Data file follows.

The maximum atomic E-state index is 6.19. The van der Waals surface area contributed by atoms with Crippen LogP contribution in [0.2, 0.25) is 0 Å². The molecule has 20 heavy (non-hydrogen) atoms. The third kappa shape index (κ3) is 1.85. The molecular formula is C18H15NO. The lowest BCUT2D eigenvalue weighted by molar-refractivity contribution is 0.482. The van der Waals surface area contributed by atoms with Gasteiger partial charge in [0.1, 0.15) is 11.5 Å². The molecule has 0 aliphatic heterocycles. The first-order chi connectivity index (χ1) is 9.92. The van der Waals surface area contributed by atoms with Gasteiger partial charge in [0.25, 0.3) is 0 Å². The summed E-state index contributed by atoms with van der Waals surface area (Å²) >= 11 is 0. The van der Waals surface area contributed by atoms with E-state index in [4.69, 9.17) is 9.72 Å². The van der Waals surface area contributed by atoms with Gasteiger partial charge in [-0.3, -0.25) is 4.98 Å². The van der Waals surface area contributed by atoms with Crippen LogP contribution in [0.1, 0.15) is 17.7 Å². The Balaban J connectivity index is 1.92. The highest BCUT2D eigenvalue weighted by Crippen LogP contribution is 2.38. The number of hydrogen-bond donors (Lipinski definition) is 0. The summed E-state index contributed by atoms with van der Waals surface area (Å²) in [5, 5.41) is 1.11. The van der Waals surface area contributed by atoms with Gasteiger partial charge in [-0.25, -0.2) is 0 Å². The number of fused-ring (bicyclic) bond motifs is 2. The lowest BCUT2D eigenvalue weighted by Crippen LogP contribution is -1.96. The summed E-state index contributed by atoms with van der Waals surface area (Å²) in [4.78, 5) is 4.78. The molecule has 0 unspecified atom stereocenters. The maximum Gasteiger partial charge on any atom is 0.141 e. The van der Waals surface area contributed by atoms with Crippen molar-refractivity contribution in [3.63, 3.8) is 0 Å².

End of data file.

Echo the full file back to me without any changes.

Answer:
The maximum atomic E-state index is 6.19. The van der Waals surface area contributed by atoms with Crippen LogP contribution in [0.2, 0.25) is 0 Å². The molecule has 20 heavy (non-hydrogen) atoms. The third kappa shape index (κ3) is 1.85. The molecular formula is C18H15NO. The lowest BCUT2D eigenvalue weighted by molar-refractivity contribution is 0.482. The van der Waals surface area contributed by atoms with Gasteiger partial charge in [0.1, 0.15) is 11.5 Å². The molecule has 0 aliphatic heterocycles. The first-order chi connectivity index (χ1) is 9.92. The van der Waals surface area contributed by atoms with Gasteiger partial charge in [0.25, 0.3) is 0 Å². The summed E-state index contributed by atoms with van der Waals surface area (Å²) >= 11 is 0. The van der Waals surface area contributed by atoms with E-state index in [4.69, 9.17) is 9.72 Å². The van der Waals surface area contributed by atoms with Gasteiger partial charge in [-0.3, -0.25) is 4.98 Å². The van der Waals surface area contributed by atoms with Crippen LogP contribution in [0.1, 0.15) is 17.7 Å². The Balaban J connectivity index is 1.92. The highest BCUT2D eigenvalue weighted by Crippen LogP contribution is 2.38. The number of hydrogen-bond donors (Lipinski definition) is 0. The summed E-state index contributed by atoms with van der Waals surface area (Å²) in [5, 5.41) is 1.11. The van der Waals surface area contributed by atoms with Gasteiger partial charge in [-0.25, -0.2) is 0 Å². The number of fused-ring (bicyclic) bond motifs is 2. The lowest BCUT2D eigenvalue weighted by Crippen LogP contribution is -1.96. The summed E-state index contributed by atoms with van der Waals surface area (Å²) in [4.78, 5) is 4.78. The molecule has 0 unspecified atom stereocenters. The maximum Gasteiger partial charge on any atom is 0.141 e. The van der Waals surface area contributed by atoms with Crippen molar-refractivity contribution in [3.63, 3.8) is 0 Å².